Thursday, August 2, 2012

The Appeal of Dorothy Gale






Chapter 8  The Valley of Voices,  Chapter 9  They Fight the Invisible Bears  Chapter 10  The Bearded Man of Pyramid Mountain,  Chapter 11  They Meet the Wooden Gargoyles,  Chapter 12  A Wonderful Escape  Chapter 13  The Den of the Dragonettes



Dorothy, the Wizard, Zeb and the animals  find themselves in the beautiful Valley of Voe which is populated by invisible people and dangerous invisible bears.


An invisible bear attacks them and the Wizard kills it with his sword.


They meet the braided man who directs them to the land of the Gargoyles which may lead them back to the surface of the Earth. 


The Gargoyles are mute, wooden creatures with magical detachable wings. Zeb steals a few of their wings and they attach them to their carriage.  They escape to a cavern in a mountain. 


As they try to make their way to the top of the cavern they meet a den of baby dragons.


After they escape from the dragons, they find themselves trapped. 

They can see the surface of the Earth through a hole in the rock but have no way of reaching it.


They can't go back and they can't go forward.


They resign themselves to death by starvation.

***

Of course the story doesn't end there.

But that is the climax so that is where I will stop.



When I saw the "Celebrate Oz Day" at Oma Linda's blog,

lindaomasoldebaggsnstuftshirts.blogspot.com/

I was immediately intrigued.

I read and reread the Oz books when I was a kid. 

When I was in university I bought the series. 

It is still one of my most treasured possessions.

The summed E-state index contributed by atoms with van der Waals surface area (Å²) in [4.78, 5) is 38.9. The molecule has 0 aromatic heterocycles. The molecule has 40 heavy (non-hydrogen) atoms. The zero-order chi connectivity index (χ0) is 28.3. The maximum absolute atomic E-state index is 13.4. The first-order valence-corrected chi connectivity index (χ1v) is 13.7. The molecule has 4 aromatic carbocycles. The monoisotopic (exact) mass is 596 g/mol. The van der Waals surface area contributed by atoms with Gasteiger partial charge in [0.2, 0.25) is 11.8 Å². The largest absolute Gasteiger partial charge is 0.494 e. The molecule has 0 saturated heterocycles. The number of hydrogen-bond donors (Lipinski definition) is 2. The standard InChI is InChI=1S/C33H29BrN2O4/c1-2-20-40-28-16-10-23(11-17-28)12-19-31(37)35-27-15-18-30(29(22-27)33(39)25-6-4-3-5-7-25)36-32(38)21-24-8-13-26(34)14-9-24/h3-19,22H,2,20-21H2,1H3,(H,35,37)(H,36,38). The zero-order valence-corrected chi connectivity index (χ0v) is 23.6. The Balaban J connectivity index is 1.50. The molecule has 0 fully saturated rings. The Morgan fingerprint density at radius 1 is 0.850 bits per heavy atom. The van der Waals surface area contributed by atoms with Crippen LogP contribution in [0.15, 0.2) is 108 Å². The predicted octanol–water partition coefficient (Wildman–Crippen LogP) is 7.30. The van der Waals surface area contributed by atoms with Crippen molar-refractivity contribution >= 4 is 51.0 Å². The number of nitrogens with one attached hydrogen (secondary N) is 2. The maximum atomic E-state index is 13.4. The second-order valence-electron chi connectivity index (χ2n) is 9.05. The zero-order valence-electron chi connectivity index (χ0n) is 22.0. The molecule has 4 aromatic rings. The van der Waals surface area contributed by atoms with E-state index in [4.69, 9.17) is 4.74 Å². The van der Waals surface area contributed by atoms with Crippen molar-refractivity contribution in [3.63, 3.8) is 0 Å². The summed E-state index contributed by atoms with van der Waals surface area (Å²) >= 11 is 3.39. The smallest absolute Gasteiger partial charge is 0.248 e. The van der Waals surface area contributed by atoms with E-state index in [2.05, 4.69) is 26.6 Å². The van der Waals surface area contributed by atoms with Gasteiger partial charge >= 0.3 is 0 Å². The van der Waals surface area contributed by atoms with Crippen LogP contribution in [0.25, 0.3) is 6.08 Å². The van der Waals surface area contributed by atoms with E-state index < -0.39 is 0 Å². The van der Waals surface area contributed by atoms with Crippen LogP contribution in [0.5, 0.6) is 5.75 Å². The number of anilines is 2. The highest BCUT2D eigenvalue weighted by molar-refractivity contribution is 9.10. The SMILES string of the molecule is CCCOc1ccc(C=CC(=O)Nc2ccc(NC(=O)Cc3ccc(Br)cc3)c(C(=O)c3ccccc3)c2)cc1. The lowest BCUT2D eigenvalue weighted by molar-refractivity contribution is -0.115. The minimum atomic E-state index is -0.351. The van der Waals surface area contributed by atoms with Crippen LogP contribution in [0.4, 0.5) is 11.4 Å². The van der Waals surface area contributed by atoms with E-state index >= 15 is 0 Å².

I think the books were important to me because I grew up at a time when little girls, generally, were less valued than little boys and were given fewer opportunities to speak or act freely. 

The intrepid Dorothy was a role model.

"But  I am one of the greatest humbug wizards that ever lived and you will realize it when we have all starved together and our bones are scattered over the floor of this lonely cave."

"I don't believe we'll realize anything, when it comes to that," remarked Dorothy who had been deep in thought. "But I'm not going to scatter my bones just yet because I need them and you'll prob'ly need yours, too."

She taught us things about being a girl that our parents and teachers either
didn't know or were reluctant to impart.   



Thanks to Oma Linda for giving me the idea of looking back and thanks to L. Frank Baum for telling the stories and John R. Neil for drawing the pictures.


What a ride!


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